October 10, 2011
Real Talk About It's A Shame About Ray
Lemonheads are one of our original top-five favorite bands, this you may know. But one thing we've never bothered articulating, because, you know, it's not that interesting, is that it took us months to come around on what is perhaps the band's most widely known record, It's A Shame About Ray, which was released in June 1992. Sure, we love the record NOW, but it took some time. It just wasn't the record we were expecting Lemonheads to make. Remember, 1992 is pre-Internet, and pre-"Live With Regis And Kathie Lee" information about the band wasn't all that easy to come by [LOLBOMBZ]. Everything we knew about Lemonheads was based on Lovey and Lick at that point (we hadn't yet purchased the rest of the back catalog). And so, in our minds, the template for the follow-up to Lemonheads' major label debut Lovey was that which, in our estimation, were the album's best tracks: "Ballarat," "Year Of The Cat" and "Stove." Heavier, electric and at times even slightly angular stuff. We perceived the country-tinged "Brass Buttons" and the down-beat "Ride With Me" to be sort of anomalous, not indications of what was to come. We were wrong.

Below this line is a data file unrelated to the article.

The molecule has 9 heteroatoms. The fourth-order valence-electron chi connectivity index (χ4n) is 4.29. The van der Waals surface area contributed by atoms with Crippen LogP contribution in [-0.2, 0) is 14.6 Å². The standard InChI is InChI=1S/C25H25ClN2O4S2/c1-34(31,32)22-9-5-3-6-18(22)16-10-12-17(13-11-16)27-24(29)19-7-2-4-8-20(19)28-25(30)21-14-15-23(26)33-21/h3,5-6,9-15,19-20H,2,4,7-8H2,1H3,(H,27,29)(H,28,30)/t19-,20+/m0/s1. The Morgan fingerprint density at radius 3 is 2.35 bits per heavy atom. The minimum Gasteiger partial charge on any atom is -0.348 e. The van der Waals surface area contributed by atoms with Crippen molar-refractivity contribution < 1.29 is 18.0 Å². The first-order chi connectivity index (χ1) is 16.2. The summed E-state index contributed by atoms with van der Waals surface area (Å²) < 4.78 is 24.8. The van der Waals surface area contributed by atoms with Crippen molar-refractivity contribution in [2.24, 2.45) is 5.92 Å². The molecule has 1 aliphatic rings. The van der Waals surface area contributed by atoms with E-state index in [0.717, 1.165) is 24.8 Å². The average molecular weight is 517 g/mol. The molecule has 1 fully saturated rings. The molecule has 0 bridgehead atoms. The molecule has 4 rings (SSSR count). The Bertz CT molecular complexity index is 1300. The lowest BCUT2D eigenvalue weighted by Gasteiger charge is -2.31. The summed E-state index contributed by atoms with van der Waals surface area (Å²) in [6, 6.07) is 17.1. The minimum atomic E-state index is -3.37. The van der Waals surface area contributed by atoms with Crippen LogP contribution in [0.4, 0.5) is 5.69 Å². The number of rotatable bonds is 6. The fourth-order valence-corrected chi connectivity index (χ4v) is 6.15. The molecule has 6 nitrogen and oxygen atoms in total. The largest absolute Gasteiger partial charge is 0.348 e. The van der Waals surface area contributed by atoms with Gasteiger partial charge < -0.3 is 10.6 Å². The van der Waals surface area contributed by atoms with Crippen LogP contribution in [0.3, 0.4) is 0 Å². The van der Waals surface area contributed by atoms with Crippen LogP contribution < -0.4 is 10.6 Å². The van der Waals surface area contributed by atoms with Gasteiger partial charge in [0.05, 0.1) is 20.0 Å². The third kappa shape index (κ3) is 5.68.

But after we put it down for a while -- and perhaps even more so because we started spending a fair amount of time in New England in the fall, which is the perfect time of year for this record -- we turned on to Ray in a big way. Sure, the distorted and weird sounds of "Year Of The Cat" were not there, but Lovey's familiar, confused haze hung over the recordings, tinted with perhaps a more pronounced melancholy we were becoming more accustomed to in our undergrad years. So Ray eventually did become a favorite. Particularly all the songs with vocals from Juliana Hatfield. And, very specifically, "Rudderless," which features a call-and-response section where Hatfield monotones the line "tired of getting high," which for some reason even now resonates strongly with us. After you've been given the time and space to do everything you want to do and it's still not enough, what do you do? That's what the line conveys to us, anyway.
After enough interest to warrant a couple complete performances of Ray in 2005 at one of the All Tomorrow's Parties events in the UK, it probably seemed a like a good idea to take the record back out. And so Evan Dando and his latest iteration of Lemonheads are doing it this fall; the band plays Boston's Paradise Rock Club Wednesday night with support from The Shining Twins and New York Rivals. If you can believe what you read at Brooklyn Vegan, last night's show at Bowery Ballroom was, ummm, "sub-optimal." The band was slated to perform a second show there this evening, and has roughly two more months of Ray shows, so hopefully the kinks get worked out. As of Sunday night, there were still tickets for the Boston show available. Buy some right here, why don't you? Don't own Ray? Seriously?